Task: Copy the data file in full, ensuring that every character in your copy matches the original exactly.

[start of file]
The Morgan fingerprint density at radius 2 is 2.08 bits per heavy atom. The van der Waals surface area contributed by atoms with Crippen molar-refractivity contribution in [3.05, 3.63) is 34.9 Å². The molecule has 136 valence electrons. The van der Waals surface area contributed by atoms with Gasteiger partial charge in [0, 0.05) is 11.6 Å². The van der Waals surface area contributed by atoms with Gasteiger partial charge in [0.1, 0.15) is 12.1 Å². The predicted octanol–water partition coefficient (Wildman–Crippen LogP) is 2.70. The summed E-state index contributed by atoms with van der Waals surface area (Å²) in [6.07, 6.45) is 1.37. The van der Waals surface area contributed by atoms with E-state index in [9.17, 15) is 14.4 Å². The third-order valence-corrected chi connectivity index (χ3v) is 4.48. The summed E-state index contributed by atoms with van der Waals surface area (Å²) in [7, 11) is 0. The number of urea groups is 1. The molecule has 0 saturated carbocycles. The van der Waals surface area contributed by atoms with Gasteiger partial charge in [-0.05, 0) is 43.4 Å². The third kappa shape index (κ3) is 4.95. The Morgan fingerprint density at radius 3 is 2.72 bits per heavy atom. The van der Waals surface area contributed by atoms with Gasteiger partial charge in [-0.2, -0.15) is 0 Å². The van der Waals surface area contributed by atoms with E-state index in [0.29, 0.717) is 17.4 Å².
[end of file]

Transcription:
The Morgan fingerprint density at radius 2 is 2.08 bits per heavy atom. The van der Waals surface area contributed by atoms with Crippen molar-refractivity contribution in [3.05, 3.63) is 34.9 Å². The molecule has 136 valence electrons. The van der Waals surface area contributed by atoms with Gasteiger partial charge in [0, 0.05) is 11.6 Å². The van der Waals surface area contributed by atoms with Gasteiger partial charge in [0.1, 0.15) is 12.1 Å². The predicted octanol–water partition coefficient (Wildman–Crippen LogP) is 2.70. The summed E-state index contributed by atoms with van der Waals surface area (Å²) in [6.07, 6.45) is 1.37. The van der Waals surface area contributed by atoms with E-state index in [9.17, 15) is 14.4 Å². The third-order valence-corrected chi connectivity index (χ3v) is 4.48. The summed E-state index contributed by atoms with van der Waals surface area (Å²) in [7, 11) is 0. The number of urea groups is 1. The molecule has 0 saturated carbocycles. The van der Waals surface area contributed by atoms with Gasteiger partial charge in [-0.05, 0) is 43.4 Å². The third kappa shape index (κ3) is 4.95. The Morgan fingerprint density at radius 3 is 2.72 bits per heavy atom. The van der Waals surface area contributed by atoms with Gasteiger partial charge in [-0.2, -0.15) is 0 Å². The van der Waals surface area contributed by atoms with E-state index in [0.29, 0.717) is 17.4 Å².